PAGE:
“Without a doubt the best edition of this classic film yet to be released!”
After reports break on the news about grave robbing and vandalism at a Texan cemetery, Sally (Marilyn Burns) and her disabled brother Franklin (Paul Partain) travel with three friends to check on their grandfather’s grave and pay a visit to their old homestead. After picking up and quickly ditching a somewhat deranged hitchhiker (Edwin Neal) who tells tales of his family of ex-slaughterhouse workers, the group travel on, but soon find themselves inadvertently on the grounds of this terrifying family’s home and under attack from the hulking, chain-saw wielding Leatherface (Gunnar Hansen).
There can be few films out there, horror or otherwise, that can claim to be as infamous as The Texas Chain Saw Massacre. Made by director Tobe Hooper for a paltry budget of three hundred thousand dollars and starring a cast of relatively unknown Texans, it garnered what can be best called a mixed critical reception upon its release, but has since gone on to be rightly lauded as one of the most important, influential and genuinely terrifying movies of the horror genre. Widely banned around the world on its release in 1974 before going on to be swept up in the UK ‘video nasty’ furore of 1984, even the title itself (an undoubted piece of genius in its own right) screams of something horrific, the promise of a bloodbath perhaps, and something that is certainly not going to be for the faint of heart.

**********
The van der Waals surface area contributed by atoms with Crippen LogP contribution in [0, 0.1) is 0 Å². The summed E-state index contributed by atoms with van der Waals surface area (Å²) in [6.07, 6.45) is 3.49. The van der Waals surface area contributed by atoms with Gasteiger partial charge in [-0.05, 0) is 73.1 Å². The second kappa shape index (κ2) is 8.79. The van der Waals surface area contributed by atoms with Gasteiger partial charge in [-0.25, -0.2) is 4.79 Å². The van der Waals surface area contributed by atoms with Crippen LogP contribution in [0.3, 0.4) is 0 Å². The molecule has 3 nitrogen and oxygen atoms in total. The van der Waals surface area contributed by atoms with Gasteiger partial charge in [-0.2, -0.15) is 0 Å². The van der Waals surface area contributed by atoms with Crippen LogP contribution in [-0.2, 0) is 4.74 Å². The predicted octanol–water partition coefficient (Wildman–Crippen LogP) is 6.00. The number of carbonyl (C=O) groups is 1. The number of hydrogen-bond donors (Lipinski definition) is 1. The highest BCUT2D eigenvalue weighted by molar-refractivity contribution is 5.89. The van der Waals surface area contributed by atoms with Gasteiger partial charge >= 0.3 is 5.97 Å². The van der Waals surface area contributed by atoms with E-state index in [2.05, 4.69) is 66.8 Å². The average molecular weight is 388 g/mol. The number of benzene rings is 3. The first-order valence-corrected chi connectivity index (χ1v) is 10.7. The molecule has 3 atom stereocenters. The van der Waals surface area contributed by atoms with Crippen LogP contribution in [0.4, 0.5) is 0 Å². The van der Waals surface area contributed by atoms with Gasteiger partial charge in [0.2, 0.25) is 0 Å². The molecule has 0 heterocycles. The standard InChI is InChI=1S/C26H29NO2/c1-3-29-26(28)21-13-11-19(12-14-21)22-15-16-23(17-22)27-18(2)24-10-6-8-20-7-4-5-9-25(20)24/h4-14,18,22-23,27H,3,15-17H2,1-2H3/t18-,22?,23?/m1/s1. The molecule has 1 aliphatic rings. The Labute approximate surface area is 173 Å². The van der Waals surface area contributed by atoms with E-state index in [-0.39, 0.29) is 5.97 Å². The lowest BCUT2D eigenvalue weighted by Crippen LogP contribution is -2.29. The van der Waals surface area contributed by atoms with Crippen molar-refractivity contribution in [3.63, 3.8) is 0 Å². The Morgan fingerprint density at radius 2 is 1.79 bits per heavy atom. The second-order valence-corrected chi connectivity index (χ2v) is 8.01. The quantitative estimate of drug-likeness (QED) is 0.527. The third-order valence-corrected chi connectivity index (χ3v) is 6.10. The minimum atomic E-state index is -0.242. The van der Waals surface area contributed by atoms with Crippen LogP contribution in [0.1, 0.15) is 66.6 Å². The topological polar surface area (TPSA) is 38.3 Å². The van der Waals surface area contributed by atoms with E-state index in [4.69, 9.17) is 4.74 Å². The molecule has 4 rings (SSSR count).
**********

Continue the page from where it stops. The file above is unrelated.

While it’s true that the film contains no such bloodbath (in fact there is pretty much no blood to be seen at all, a fact that still seems to surprise first time viewers to this day), it is absolutely not for the faint of heart. Hugely effective in the use of its physical horror of the bludgeoning hammers, power tools and meat hooks, it is the psychological terror, however, that truly sticks in the mind, and at no point is this more apparent than in the masterfully realised ‘dining room scene’ where Sally finds herself trapped in the house from hell and at the mercy of the gleefully psychotic family. In an incredible performance from Marilyn Burns, Sally’s sanity is pushed to beyond breaking point, the superbly played fear and blood-curdling screams ramping with the fantastically effective score to a point that can almost prove too much to watch at times. It is truly horrifying and has to be one of the most chilling scenes in film history.
It is perhaps testament to the cultural impact and on-going strength of this film that now, forty years on from its original release, this special anniversary Blu-ray release is set to become available.
Created under the supervision of Tobe Hooper, this new 4K scan restoration edition, two disc Blu-ray is unquestionably the best that The Texas Chain Saw Massacre has ever looked and sounded. Presented in high definition 1080p, images are clear, crisp and vibrant as can ever be expected of something that was originally shot on 16mm film, while the new 7.1 audio mix too has been cleaned and mixed fantastically well. Along with the movie come a whole slew of extras both new and previously available. Brand new features include, but are not limited to, a new audio commentary from Tobe Hooper, new deleted scenes/outtakes, a short documentary with editor J. Larry Carroll as well as a conversation with John Dugan, the actor who played Grandpa, while there are also multiple audio commentaries, documentaries, deleted scenes and interviews that have been available on other sources.
All in all this adds up to be what is without a doubt the best edition of this classic film yet to be released and as such it should be owned by any fan of the film, horror, or indeed cinema itself.
Director: Tobe Hooper
Starring: Marilyn Burns, Paul Partain, Gunnar Hansen, Edwin Neal
Running Time: 83 minutes
Blu-Ray Release Date: 17 November 2014
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